Looking at the classes, would you say there is a gap in the defenders? For example, against many enemies, single enemies, artillery, leaders, ect? (just examples).
The gap as I see it is a blurring into the leader role perhaps - but one that a friend of mine had decided to make as the theme for his own home brew class.

Basically - a Defender that works more by targeting an ally to protect, rather than by targeting an enemy to protect from.  Now many leaders provide defence buffs, but as a defender, you'd also expect a 'punishment' as well as just the defence benefit.

So you've basically got a 'bodyguard' type approach.  You dont mark one enemy and protect your team from him, you mark one ally, and protect him from all enemies (well - given the limit of one interrupt per turn).

What makes a defender a defender is basically two things - making it harder for an enemy to hurt your allies (this is something that leaders also do, but leaders will be 'general' with their protection, defenders will have a more limited focus) and punishing enemies that do go after your allies (some other classes can do this on a very limited basis, but a Defender can do this every round)

In general, a Defender, because of what they do, will be the focus of enemy action, so as a side effect, defenders also tend to be tough (or if they can 'hide' while still doing their job, ala swordmage, not quite as tough) but being tough does not a defender make, nor is it something that non-defenders may not do.  Toughness is merely supportive of expected gameplay style - IE up and with the baddies.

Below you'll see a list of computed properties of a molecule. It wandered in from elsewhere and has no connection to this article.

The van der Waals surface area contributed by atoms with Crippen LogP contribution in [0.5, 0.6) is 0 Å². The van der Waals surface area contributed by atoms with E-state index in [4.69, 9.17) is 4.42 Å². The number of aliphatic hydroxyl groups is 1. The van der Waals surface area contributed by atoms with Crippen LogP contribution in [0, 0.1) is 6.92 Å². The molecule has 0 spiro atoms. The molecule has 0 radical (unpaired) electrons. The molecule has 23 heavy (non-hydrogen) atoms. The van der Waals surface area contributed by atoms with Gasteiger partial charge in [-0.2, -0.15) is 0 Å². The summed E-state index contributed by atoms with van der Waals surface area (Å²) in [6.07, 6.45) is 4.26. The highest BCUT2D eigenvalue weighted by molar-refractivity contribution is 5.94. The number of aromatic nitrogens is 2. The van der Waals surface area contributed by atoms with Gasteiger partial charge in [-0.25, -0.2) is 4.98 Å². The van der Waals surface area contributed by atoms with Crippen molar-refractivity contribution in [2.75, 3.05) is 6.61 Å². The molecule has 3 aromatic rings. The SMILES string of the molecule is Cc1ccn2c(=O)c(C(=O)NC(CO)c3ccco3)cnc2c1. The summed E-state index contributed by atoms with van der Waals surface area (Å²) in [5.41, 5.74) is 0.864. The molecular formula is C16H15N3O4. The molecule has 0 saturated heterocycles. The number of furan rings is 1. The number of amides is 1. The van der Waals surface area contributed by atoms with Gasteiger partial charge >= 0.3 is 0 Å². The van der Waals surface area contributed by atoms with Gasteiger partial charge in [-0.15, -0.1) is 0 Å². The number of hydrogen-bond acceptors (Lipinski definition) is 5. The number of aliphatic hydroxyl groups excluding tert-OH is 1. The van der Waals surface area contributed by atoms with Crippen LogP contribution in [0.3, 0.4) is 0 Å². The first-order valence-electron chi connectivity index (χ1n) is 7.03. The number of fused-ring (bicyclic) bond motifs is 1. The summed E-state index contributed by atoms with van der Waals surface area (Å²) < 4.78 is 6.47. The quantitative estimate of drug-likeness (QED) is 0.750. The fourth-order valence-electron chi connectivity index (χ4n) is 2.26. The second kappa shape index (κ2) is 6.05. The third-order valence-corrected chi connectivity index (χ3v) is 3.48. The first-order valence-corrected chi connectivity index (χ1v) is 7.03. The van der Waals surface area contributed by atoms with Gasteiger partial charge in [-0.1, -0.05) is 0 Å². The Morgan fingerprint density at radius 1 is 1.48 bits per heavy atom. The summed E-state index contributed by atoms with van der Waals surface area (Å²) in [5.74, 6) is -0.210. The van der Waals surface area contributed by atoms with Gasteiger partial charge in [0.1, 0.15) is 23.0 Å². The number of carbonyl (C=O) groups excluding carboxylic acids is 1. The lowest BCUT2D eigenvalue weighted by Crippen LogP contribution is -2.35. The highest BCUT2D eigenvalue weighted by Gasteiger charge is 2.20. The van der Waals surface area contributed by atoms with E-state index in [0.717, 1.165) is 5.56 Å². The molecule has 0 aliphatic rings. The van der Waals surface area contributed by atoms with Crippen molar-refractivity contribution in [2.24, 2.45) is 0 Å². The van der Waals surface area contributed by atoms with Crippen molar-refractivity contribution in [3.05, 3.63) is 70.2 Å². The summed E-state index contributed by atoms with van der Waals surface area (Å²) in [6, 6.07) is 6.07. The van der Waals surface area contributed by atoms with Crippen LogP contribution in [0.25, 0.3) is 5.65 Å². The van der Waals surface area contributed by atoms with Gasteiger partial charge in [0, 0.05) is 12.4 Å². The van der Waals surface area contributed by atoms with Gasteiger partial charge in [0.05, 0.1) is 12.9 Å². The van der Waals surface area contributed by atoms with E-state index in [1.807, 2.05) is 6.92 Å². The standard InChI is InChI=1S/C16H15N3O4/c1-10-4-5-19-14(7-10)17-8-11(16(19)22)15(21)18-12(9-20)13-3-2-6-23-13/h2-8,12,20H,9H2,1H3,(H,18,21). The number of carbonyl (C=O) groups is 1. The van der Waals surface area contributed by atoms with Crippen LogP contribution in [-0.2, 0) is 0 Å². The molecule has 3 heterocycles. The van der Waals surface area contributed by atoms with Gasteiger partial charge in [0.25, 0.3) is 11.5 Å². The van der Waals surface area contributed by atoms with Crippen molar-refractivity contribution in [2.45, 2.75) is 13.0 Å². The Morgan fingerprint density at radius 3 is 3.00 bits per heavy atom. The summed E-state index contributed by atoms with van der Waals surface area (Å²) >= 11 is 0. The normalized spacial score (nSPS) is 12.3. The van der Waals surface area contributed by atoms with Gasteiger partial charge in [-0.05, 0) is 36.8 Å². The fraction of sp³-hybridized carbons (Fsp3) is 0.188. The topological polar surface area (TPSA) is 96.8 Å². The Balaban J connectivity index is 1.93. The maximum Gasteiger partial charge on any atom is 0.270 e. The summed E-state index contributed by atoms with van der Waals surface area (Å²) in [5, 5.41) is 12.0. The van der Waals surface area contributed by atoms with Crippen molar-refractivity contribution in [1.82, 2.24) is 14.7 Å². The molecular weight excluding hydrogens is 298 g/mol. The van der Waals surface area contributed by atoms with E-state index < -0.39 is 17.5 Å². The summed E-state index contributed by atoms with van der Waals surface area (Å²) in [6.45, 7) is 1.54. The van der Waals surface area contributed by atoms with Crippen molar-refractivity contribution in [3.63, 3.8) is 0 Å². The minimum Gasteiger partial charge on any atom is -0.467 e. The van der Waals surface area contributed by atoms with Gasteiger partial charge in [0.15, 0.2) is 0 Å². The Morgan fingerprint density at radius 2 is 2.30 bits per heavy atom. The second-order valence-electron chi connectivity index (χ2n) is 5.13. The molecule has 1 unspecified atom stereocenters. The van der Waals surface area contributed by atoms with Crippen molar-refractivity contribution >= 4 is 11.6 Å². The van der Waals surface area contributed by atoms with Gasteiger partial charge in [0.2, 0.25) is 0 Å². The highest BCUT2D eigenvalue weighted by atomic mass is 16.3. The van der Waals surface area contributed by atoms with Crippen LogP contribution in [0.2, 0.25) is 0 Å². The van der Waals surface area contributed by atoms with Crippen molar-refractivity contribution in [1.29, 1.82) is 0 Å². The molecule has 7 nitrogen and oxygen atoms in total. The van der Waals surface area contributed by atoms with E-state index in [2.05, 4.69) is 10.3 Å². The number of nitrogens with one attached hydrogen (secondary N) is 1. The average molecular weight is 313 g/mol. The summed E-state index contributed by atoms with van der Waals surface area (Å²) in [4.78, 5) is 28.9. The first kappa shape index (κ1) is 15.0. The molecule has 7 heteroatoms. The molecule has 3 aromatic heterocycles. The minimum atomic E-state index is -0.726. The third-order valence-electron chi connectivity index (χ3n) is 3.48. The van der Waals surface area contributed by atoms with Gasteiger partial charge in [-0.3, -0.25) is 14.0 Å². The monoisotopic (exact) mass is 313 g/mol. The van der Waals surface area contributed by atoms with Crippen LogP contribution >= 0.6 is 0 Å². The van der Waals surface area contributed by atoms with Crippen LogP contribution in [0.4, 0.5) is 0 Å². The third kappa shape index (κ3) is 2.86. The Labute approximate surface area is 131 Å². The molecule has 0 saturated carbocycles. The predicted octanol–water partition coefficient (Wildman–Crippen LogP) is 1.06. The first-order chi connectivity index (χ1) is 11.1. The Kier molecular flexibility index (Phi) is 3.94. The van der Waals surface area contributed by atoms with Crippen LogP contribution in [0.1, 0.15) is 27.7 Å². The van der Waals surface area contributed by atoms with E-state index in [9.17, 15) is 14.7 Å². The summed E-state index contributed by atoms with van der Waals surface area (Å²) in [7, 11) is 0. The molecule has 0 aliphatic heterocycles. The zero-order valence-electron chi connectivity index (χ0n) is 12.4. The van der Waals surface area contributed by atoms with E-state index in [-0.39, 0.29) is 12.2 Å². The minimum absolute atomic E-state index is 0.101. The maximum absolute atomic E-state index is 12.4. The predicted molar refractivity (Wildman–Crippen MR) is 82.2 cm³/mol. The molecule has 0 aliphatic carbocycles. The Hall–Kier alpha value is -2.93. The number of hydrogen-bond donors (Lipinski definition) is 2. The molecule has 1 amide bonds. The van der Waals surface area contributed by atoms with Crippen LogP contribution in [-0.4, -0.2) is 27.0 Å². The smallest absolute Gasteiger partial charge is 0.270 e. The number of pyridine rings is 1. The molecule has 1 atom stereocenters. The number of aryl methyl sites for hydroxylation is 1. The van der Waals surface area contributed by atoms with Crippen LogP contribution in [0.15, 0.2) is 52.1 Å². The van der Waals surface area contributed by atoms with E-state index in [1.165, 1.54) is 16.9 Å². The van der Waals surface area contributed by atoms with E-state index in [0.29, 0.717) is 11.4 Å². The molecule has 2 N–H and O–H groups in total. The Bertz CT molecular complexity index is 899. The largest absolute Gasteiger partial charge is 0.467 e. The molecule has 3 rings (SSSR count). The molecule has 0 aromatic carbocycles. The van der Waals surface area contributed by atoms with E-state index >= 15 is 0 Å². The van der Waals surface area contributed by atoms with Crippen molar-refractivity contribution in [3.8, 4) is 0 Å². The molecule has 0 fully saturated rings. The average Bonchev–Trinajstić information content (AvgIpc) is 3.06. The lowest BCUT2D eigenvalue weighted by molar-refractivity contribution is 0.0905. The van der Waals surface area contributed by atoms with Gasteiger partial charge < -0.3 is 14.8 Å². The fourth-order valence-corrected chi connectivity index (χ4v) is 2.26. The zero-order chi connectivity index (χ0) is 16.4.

Another 'gap' as other people see it is a 'controllerish' martial class.  I don't really see it myself, but it might be another way to approach things - a class that slows enemies that are adjacent to it, or other shinanigans - but I'd be vareful here - there are way too many feats out there that can have unexpectedly powerful interactions with control effects.
Allow me to rephrase before I head off to bed: by gap, I meant, is there an enemy tactic that some form of defender can't cover against well? Though that bodyguard idea is interesting, though not what I'm aiming to create here.
None of the defenders are good against multi-attackers because mark punishment only applies if the defender is not included in the attack.  Enemies that use bursts/blasts or enemies that otherwise attack multiple targets at once can avoid mark punishment by attacking the defender and all of his allies with one attack.  It doesn't matter if a defender has the best mark punishment in the world, if the enemy can include the defender and his allies in a burst, then the mark punishment doesn't trigger and the defender abilities are useless against those types of attacks.  For example, my warden once gave an enemy -13 to attack my allies but the enemy included me and my allies in a huge burst power, so the attack penalty didn't apply.  There are things various defenders can use to mitigate some of that (such as positioning themselves so that they are not in burst/blast formation with their allies), but I think that's one of the biggest gaps the defenders have.  I'd be careful making a defender class to fill that gap as you don't want the defender to be too strong.  (No defender should be so powerful that his allies are basically immune to attacks regardless of what the enemy does.)  But that might be something interesting to play around with.

Lori Anderson

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@LittleLorika